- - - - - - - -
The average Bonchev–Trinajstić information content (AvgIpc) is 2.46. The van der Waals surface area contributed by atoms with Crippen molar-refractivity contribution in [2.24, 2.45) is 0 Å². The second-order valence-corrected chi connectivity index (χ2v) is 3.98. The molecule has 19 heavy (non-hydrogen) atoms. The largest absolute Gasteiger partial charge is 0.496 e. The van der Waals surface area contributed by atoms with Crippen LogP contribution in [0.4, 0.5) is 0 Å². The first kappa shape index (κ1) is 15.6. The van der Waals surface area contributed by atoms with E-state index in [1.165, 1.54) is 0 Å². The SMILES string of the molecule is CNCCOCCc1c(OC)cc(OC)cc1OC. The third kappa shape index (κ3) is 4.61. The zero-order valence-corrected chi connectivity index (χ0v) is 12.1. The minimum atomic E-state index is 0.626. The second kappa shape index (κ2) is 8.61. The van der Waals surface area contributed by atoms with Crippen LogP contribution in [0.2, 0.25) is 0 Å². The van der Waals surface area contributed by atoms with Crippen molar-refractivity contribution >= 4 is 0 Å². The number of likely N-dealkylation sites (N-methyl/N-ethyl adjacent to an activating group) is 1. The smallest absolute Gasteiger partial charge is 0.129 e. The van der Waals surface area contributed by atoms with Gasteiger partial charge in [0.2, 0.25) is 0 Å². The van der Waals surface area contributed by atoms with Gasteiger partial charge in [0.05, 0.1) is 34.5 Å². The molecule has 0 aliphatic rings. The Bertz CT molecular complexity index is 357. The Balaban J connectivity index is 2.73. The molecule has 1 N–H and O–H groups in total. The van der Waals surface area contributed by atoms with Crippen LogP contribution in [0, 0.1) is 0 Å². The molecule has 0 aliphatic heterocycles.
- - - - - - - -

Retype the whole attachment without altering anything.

The average Bonchev–Trinajstić information content (AvgIpc) is 2.46. The van der Waals surface area contributed by atoms with Crippen molar-refractivity contribution in [2.24, 2.45) is 0 Å². The second-order valence-corrected chi connectivity index (χ2v) is 3.98. The molecule has 19 heavy (non-hydrogen) atoms. The largest absolute Gasteiger partial charge is 0.496 e. The van der Waals surface area contributed by atoms with Crippen LogP contribution in [0.4, 0.5) is 0 Å². The first kappa shape index (κ1) is 15.6. The van der Waals surface area contributed by atoms with E-state index in [1.165, 1.54) is 0 Å². The SMILES string of the molecule is CNCCOCCc1c(OC)cc(OC)cc1OC. The third kappa shape index (κ3) is 4.61. The zero-order valence-corrected chi connectivity index (χ0v) is 12.1. The minimum atomic E-state index is 0.626. The second kappa shape index (κ2) is 8.61. The van der Waals surface area contributed by atoms with Crippen LogP contribution in [0.2, 0.25) is 0 Å². The van der Waals surface area contributed by atoms with Crippen molar-refractivity contribution >= 4 is 0 Å². The number of likely N-dealkylation sites (N-methyl/N-ethyl adjacent to an activating group) is 1. The smallest absolute Gasteiger partial charge is 0.129 e. The van der Waals surface area contributed by atoms with Gasteiger partial charge in [0.2, 0.25) is 0 Å². The van der Waals surface area contributed by atoms with Gasteiger partial charge in [0.05, 0.1) is 34.5 Å². The molecule has 0 aliphatic rings. The Bertz CT molecular complexity index is 357. The Balaban J connectivity index is 2.73. The molecule has 1 N–H and O–H groups in total. The van der Waals surface area contributed by atoms with Crippen LogP contribution in [0, 0.1) is 0 Å². The molecule has 0 aliphatic heterocycles.